In personal injury cases, there is a statute of limitations that requires a victim to file an official lawsuit before a specific cut-off date or they will forfeit their right to collect compensation. In Pennsylvania, the “statute of limitations” varies depending on the age of the dog bite victim.
The statute of limitations requires when a lawsuit must be filed before the victim’s legal claim is permanently barred. Therefore, if you wait until after the statute of limitations, you no longer have the right to collect compensation – even if you have strong evidence regarding the dog’s owner’s neglect.
Each state sets its own rules for how long you have to file, and Pennsylvania has a two-year limit on dog bites and attacks. You must file your lawsuit with the court within that two-year window. The clock starts from the date of the initial attack; therefore, you must have your lawsuit filed before the second-anniversary mark.
Special Limits when the Victim Is under the Age of 18
In Pennsylvania, the law extends the statute of limitations until the child reaches his or her 20th birthday. In most cases, however, the parents of the child will file a lawsuit for compensation well before their child reaches the age of 20, instead of waiting for what could be over a decade, so evidence is protected, witnesses are still around, and the claim is still “fresh.”
Does the Discovery of Harm Rule Apply?
In some personal injury claims, there is a “discovery of harm” rule that extends the time you have to file, but this rarely would apply in a dog attack case. The reason for this is because the date of the attack is the date of discovery. You know an animal attacked you on that date.
Usually, the discovery of harm applies to medical malpractice claims. For example, a patient is misdiagnosed but doesn’t receive the proper diagnosis until four years later. In this case, the patient’s statute of limitations starts from the time they discovered they were the victim of malpractice rather than the date the misconduct occurred.
Why Is There a Statute of Limitations?
The statute of limitations protects both parties involved in injury lawsuits, but in different ways. Some reasons the states issue these statutes include:
- Ensuring evidence is not lost, misplaced, or destroyed. Evidence does not last forever. You might misplace evidence you collected, a laboratory may dispose of it once it is too old, and police reports are harder to track down when they go beyond so many years. The purpose of the statute of limitations is to ensure that the victim has access to powerful evidence that will help prove their case and so that the defendant has access to evidence that may prove they were not at fault.
- Keeping witness testimony fresh in the witness’s mind. It is easy to forget even minor details a few days after witnessing something; imagine how hard it would be to recall a dog attack five years down the road. Even at the statutory timeframe of two years, it can be next to impossible – which makes it harder for witnesses on your side to testify under oath about what they saw.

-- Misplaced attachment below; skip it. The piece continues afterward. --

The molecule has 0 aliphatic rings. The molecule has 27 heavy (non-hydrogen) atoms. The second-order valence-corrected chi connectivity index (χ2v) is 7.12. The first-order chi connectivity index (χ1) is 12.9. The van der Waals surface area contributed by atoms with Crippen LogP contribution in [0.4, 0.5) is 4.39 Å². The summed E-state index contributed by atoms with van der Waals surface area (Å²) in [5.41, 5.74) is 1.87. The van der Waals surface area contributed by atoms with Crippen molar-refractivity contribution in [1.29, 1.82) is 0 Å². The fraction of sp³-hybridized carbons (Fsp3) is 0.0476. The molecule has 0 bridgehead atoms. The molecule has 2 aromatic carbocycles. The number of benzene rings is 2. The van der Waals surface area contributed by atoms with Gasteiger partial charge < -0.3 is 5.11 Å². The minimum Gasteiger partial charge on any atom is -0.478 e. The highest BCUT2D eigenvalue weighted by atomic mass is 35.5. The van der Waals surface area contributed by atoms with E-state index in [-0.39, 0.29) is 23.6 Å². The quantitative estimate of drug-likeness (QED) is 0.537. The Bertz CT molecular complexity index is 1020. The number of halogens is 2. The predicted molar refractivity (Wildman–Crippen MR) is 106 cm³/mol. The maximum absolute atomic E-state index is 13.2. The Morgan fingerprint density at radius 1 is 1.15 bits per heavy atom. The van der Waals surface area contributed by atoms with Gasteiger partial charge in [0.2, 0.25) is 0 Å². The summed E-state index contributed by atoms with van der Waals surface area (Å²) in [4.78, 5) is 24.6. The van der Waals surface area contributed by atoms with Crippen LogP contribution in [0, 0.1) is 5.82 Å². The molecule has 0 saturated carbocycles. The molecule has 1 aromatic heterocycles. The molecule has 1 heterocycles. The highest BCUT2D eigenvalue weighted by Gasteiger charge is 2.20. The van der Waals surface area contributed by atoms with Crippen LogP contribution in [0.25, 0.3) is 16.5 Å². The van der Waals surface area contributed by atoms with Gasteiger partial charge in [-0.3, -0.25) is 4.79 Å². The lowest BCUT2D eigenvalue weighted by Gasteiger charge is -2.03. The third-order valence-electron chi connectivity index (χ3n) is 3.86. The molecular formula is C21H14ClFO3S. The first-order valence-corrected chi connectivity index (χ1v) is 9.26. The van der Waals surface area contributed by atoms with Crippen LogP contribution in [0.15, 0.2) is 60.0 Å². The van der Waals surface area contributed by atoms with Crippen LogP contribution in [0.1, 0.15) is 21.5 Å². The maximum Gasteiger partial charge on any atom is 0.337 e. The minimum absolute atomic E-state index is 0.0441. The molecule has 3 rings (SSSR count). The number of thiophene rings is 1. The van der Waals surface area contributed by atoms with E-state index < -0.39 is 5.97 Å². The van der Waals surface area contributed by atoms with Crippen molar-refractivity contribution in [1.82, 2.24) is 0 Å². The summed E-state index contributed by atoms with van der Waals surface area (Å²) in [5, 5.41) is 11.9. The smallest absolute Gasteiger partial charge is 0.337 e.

- Giving the victim access to compensation quickly. You need compensation for your pending medical bills, bills you have already paid, time off work, and your pain and suffering. While you could wait years, why do so? Instead, the sooner you file an injury lawsuit, the quicker you receive compensation.
- Ensuring the defendant has the means to pay. The longer you wait to file your claim, the more likely a defendant’s financial situation will change. While it could change for the good, it could also change for the bad – such as losing their job, becoming disabled, or selling assets. By filing soon, you can ensure you file a claim with their homeowner’s insurance and receive compensation before they no longer carry that policy.
Bottom Line: Filing Your Dog Attack Lawsuit Quickly Is the Only Way to Ensure You Get the Compensation You Deserve
The only way to ensure you get the compensation you need and the amount you deserve after a dog attack is to file your lawsuit as quickly as possible. While the first place you should go is the emergency room following a dog attack to get medical treatment, the next place to visit is a personal injury attorney’s office. You need someone ready to fight for your right to compensation.
Attorney Jeffrey H. Penneys, Esq., is that attorney. He has helped countless families, children, and individuals fight for their right to compensation. Just some compensation you are entitled to after a dog attack includes:
- Past, present, and future medical costs associated with the incident;
- Lost wages and loss of future earning capacity if you become disabled;
- Disfigurement and permanent disability compensation; and
- Compensation for your physical pain, emotional trauma, and mental anguish.
If you or a loved one was seriously injured in a dog attack, do not wait until the end of your time limit to call an attorney. The faster you contact an attorney, the easier it will be to gather the evidence you need to prove your case.